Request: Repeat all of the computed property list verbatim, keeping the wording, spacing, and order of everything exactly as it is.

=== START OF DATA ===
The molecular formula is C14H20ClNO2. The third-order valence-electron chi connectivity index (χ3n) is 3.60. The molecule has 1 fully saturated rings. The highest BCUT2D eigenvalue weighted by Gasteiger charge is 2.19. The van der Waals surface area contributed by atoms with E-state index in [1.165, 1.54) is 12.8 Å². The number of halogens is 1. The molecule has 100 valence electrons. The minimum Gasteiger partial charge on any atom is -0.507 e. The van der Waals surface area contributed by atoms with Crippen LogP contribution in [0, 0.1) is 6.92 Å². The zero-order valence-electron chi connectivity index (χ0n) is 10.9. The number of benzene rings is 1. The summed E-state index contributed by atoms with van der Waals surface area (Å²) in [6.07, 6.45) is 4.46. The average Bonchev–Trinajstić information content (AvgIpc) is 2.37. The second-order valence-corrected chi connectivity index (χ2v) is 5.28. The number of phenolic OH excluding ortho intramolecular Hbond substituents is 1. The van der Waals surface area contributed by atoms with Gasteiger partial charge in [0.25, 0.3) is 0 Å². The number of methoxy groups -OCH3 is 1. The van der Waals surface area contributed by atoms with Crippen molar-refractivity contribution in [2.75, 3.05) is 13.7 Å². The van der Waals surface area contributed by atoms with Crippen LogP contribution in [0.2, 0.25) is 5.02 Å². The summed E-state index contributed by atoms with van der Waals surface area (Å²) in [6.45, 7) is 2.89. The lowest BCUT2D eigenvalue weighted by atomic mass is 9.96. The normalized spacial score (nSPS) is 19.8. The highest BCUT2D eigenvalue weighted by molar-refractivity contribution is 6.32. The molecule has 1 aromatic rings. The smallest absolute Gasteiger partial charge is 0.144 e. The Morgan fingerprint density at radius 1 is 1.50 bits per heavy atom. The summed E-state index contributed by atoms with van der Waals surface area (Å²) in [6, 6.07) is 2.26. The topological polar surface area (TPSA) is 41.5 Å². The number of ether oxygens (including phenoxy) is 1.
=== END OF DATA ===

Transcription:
The molecular formula is C14H20ClNO2. The third-order valence-electron chi connectivity index (χ3n) is 3.60. The molecule has 1 fully saturated rings. The highest BCUT2D eigenvalue weighted by Gasteiger charge is 2.19. The van der Waals surface area contributed by atoms with E-state index in [1.165, 1.54) is 12.8 Å². The number of halogens is 1. The molecule has 100 valence electrons. The minimum Gasteiger partial charge on any atom is -0.507 e. The van der Waals surface area contributed by atoms with Crippen LogP contribution in [0, 0.1) is 6.92 Å². The zero-order valence-electron chi connectivity index (χ0n) is 10.9. The number of benzene rings is 1. The summed E-state index contributed by atoms with van der Waals surface area (Å²) in [6.07, 6.45) is 4.46. The average Bonchev–Trinajstić information content (AvgIpc) is 2.37. The second-order valence-corrected chi connectivity index (χ2v) is 5.28. The number of phenolic OH excluding ortho intramolecular Hbond substituents is 1. The van der Waals surface area contributed by atoms with Gasteiger partial charge in [0.25, 0.3) is 0 Å². The number of methoxy groups -OCH3 is 1. The van der Waals surface area contributed by atoms with Crippen molar-refractivity contribution in [2.75, 3.05) is 13.7 Å². The van der Waals surface area contributed by atoms with Crippen LogP contribution in [0.2, 0.25) is 5.02 Å². The summed E-state index contributed by atoms with van der Waals surface area (Å²) in [6.45, 7) is 2.89. The lowest BCUT2D eigenvalue weighted by atomic mass is 9.96. The normalized spacial score (nSPS) is 19.8. The highest BCUT2D eigenvalue weighted by molar-refractivity contribution is 6.32. The molecule has 1 aromatic rings. The smallest absolute Gasteiger partial charge is 0.144 e. The Morgan fingerprint density at radius 1 is 1.50 bits per heavy atom. The summed E-state index contributed by atoms with van der Waals surface area (Å²) in [6, 6.07) is 2.26. The topological polar surface area (TPSA) is 41.5 Å². The number of ether oxygens (including phenoxy) is 1.